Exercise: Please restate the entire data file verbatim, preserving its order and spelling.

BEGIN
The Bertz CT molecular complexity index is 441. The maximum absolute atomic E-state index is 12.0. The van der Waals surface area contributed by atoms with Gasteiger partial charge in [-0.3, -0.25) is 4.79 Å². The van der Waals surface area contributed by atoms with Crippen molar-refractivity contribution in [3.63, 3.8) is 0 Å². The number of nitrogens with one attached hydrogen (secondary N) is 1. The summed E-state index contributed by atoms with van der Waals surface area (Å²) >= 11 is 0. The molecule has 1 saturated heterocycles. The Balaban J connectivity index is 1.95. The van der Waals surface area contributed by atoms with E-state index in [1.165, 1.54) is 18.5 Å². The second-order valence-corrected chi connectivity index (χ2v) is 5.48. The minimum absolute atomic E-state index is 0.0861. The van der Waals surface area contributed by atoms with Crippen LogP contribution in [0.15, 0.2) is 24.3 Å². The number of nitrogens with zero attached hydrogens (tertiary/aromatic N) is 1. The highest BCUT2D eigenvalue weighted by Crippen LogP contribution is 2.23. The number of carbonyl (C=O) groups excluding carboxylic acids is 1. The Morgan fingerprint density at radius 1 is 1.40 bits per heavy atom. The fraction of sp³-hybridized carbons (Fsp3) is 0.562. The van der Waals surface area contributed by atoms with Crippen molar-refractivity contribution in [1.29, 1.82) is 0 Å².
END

The Bertz CT molecular complexity index is 441. The maximum absolute atomic E-state index is 12.0. The van der Waals surface area contributed by atoms with Gasteiger partial charge in [-0.3, -0.25) is 4.79 Å². The van der Waals surface area contributed by atoms with Crippen molar-refractivity contribution in [3.63, 3.8) is 0 Å². The number of nitrogens with one attached hydrogen (secondary N) is 1. The summed E-state index contributed by atoms with van der Waals surface area (Å²) >= 11 is 0. The molecule has 1 saturated heterocycles. The Balaban J connectivity index is 1.95. The van der Waals surface area contributed by atoms with E-state index in [1.165, 1.54) is 18.5 Å². The second-order valence-corrected chi connectivity index (χ2v) is 5.48. The minimum absolute atomic E-state index is 0.0861. The van der Waals surface area contributed by atoms with Crippen LogP contribution in [0.15, 0.2) is 24.3 Å². The number of nitrogens with zero attached hydrogens (tertiary/aromatic N) is 1. The highest BCUT2D eigenvalue weighted by Crippen LogP contribution is 2.23. The number of carbonyl (C=O) groups excluding carboxylic acids is 1. The Morgan fingerprint density at radius 1 is 1.40 bits per heavy atom. The fraction of sp³-hybridized carbons (Fsp3) is 0.562. The van der Waals surface area contributed by atoms with Crippen molar-refractivity contribution in [1.29, 1.82) is 0 Å².